10 University of Michigan

11 University of California, San Diego

12 Massachusetts Institute of Technology

13 Cornell University

14 Aberystwyth University

15 Cambridge University

16 Johns Hopkins University

17 Georgetown University

18 New York University

19 University of California, Los Angeles

20 University of Minnesota

21 Ohio State University

22 University of Rochester

23 Duke University

24 Tufts University

25 Australian National University

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Gradstudent1985 I completely agree with you. I actually finished my master's degree in IR abroad and most of my professors were from Oxford and LSE. I think some academics don't realize there are great institutions outside the US. The only problem I had with the Oxford, LSE professors, at least for the newer graduates, was that they didn't seem to have as much teaching/classroom experience because they had spent all their time researching while getting their PhD.

I agree LSE, Oxford, Science Po, possibly St. Andrews are quite popular for Political Science students in Europe...and some of these students are definitely finding work in the US. They may have to do a post-doc first, but so do a lot of people.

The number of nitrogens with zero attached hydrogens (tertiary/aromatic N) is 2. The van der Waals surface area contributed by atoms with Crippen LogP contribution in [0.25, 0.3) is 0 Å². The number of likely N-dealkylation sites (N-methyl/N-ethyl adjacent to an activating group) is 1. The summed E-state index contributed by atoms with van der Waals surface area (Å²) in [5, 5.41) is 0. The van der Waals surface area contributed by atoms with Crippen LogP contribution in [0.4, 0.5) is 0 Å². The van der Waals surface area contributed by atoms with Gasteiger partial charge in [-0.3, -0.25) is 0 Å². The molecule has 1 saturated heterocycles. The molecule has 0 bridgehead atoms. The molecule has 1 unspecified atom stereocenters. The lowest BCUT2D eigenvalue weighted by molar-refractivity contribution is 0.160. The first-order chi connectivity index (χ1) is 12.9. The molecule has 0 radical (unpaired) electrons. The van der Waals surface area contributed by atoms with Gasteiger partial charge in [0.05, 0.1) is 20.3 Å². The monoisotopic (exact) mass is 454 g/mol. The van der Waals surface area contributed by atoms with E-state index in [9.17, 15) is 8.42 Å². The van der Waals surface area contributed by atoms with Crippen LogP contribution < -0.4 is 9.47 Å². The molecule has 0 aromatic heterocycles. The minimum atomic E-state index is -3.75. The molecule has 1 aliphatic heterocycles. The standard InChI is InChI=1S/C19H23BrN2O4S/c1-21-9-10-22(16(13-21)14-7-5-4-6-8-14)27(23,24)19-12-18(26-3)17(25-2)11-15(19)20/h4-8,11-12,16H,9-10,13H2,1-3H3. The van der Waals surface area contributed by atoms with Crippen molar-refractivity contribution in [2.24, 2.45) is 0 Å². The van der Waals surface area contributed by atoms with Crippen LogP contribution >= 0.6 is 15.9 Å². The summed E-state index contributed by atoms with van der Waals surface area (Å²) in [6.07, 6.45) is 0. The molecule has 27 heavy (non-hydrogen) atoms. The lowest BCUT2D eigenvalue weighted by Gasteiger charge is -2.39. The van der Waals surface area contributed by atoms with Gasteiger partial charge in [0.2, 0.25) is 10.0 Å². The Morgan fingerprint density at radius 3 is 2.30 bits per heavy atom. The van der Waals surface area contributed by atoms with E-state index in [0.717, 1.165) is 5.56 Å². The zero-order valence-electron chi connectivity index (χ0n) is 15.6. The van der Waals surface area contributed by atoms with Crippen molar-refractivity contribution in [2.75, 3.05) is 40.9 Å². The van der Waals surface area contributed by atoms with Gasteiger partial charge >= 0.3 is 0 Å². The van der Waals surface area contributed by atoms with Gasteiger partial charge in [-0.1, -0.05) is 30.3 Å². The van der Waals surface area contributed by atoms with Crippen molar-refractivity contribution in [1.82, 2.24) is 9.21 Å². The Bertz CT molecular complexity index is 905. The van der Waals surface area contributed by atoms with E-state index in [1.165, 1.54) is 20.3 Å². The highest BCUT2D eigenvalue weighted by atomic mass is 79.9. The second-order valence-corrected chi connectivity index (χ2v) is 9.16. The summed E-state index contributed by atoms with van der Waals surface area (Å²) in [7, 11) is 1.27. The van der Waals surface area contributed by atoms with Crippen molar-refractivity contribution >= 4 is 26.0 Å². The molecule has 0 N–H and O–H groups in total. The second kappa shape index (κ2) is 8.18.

Basically I already know about the "ivy league" type schools in Europe I was just hoping a few people would write in and tell me about their great Political Science Dept. in Europe, which I might not be familiar with.

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Atlas -

I can give you a bit of info on Sciences Po since I graduated from that school with a Research Masters in Comparative Politics.

Obviously, Sciences Po is a prestigious school, and probably one of the most high-profile poli sci schools in Europe. However, if you had to choose between LSE/Oxford and ScPo, I'd recommend that you go for LSE & the like. The main reason for that is that historically, Sciences Po was never very strong research-wise -- the school is known for training people to become public policy experts, not academics. Now, they do have a doctoral school that they're really trying to develop, and there are excellent teachers there, but it still lacks in resources tremendously. The library is too small for instance, and funding is scarce. Also, you'll barely have any classes at all as a PhD student there (just a few seminars here & there).

On the other hand, one thing to consider is that Sciences Po has numerous exchange agreements with excellent American universities, and many doctoral students take one year or a semester to go do research at schools such as Columbia, Berkeley or Princeton, and excellent fellowships are usually offered. So you could get the best of both worlds in a sense: doing a PhD in France in only three years' time, and spending a year in the U.S. developing contacts with professors there in case you want to eventually go back & look for a job/post-doc there.